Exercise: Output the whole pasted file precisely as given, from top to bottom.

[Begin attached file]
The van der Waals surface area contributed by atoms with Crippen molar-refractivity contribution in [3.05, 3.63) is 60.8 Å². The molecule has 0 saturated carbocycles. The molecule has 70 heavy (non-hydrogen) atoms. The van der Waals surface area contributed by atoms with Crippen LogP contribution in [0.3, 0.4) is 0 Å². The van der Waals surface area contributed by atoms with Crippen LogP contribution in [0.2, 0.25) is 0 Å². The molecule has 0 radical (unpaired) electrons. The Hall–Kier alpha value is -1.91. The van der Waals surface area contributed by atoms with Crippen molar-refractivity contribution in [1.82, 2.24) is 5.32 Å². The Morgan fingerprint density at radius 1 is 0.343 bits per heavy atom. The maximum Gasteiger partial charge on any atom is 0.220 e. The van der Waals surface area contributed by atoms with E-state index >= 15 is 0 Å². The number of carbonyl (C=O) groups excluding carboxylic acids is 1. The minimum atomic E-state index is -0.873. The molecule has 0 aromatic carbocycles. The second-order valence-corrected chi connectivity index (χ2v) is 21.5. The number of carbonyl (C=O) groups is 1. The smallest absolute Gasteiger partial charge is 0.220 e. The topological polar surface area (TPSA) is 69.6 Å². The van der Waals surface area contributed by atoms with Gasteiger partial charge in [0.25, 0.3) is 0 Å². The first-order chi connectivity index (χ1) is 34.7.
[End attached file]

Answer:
The van der Waals surface area contributed by atoms with Crippen molar-refractivity contribution in [3.05, 3.63) is 60.8 Å². The molecule has 0 saturated carbocycles. The molecule has 70 heavy (non-hydrogen) atoms. The van der Waals surface area contributed by atoms with Crippen LogP contribution in [0.3, 0.4) is 0 Å². The van der Waals surface area contributed by atoms with Crippen LogP contribution in [0.2, 0.25) is 0 Å². The molecule has 0 radical (unpaired) electrons. The Hall–Kier alpha value is -1.91. The van der Waals surface area contributed by atoms with Crippen molar-refractivity contribution in [1.82, 2.24) is 5.32 Å². The Morgan fingerprint density at radius 1 is 0.343 bits per heavy atom. The maximum Gasteiger partial charge on any atom is 0.220 e. The van der Waals surface area contributed by atoms with E-state index >= 15 is 0 Å². The number of carbonyl (C=O) groups excluding carboxylic acids is 1. The minimum atomic E-state index is -0.873. The molecule has 0 aromatic carbocycles. The second-order valence-corrected chi connectivity index (χ2v) is 21.5. The number of carbonyl (C=O) groups is 1. The smallest absolute Gasteiger partial charge is 0.220 e. The topological polar surface area (TPSA) is 69.6 Å². The van der Waals surface area contributed by atoms with Gasteiger partial charge in [0.25, 0.3) is 0 Å². The first-order chi connectivity index (χ1) is 34.7.